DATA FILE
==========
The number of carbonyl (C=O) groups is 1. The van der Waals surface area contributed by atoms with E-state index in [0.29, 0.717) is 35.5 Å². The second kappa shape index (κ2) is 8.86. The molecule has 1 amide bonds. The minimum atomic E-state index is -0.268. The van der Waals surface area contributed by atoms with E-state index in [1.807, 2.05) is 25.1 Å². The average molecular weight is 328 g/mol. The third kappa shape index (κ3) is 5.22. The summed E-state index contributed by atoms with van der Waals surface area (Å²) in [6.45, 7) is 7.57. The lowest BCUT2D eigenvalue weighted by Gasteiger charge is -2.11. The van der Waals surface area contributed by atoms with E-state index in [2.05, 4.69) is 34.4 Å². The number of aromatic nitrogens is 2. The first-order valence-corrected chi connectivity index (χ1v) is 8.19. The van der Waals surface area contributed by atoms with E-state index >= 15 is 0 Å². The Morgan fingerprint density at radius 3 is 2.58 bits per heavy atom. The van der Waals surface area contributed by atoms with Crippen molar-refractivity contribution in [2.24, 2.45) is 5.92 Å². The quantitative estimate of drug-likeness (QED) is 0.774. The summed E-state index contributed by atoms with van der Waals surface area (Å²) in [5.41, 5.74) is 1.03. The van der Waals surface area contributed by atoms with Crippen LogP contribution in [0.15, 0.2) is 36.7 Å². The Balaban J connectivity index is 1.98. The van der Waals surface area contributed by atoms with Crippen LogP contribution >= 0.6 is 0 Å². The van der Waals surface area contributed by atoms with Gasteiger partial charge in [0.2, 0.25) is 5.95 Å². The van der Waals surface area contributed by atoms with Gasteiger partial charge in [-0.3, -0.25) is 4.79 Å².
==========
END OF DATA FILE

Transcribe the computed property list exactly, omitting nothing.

The number of carbonyl (C=O) groups is 1. The van der Waals surface area contributed by atoms with E-state index in [0.29, 0.717) is 35.5 Å². The second kappa shape index (κ2) is 8.86. The molecule has 1 amide bonds. The minimum atomic E-state index is -0.268. The van der Waals surface area contributed by atoms with E-state index in [1.807, 2.05) is 25.1 Å². The average molecular weight is 328 g/mol. The third kappa shape index (κ3) is 5.22. The summed E-state index contributed by atoms with van der Waals surface area (Å²) in [6.45, 7) is 7.57. The lowest BCUT2D eigenvalue weighted by Gasteiger charge is -2.11. The van der Waals surface area contributed by atoms with E-state index in [2.05, 4.69) is 34.4 Å². The number of aromatic nitrogens is 2. The first-order valence-corrected chi connectivity index (χ1v) is 8.19. The van der Waals surface area contributed by atoms with E-state index >= 15 is 0 Å². The Morgan fingerprint density at radius 3 is 2.58 bits per heavy atom. The van der Waals surface area contributed by atoms with Crippen molar-refractivity contribution in [2.24, 2.45) is 5.92 Å². The quantitative estimate of drug-likeness (QED) is 0.774. The summed E-state index contributed by atoms with van der Waals surface area (Å²) in [5.41, 5.74) is 1.03. The van der Waals surface area contributed by atoms with Crippen LogP contribution in [0.15, 0.2) is 36.7 Å². The Balaban J connectivity index is 1.98. The van der Waals surface area contributed by atoms with Crippen LogP contribution >= 0.6 is 0 Å². The van der Waals surface area contributed by atoms with Gasteiger partial charge in [0.2, 0.25) is 5.95 Å². The van der Waals surface area contributed by atoms with Gasteiger partial charge in [-0.3, -0.25) is 4.79 Å².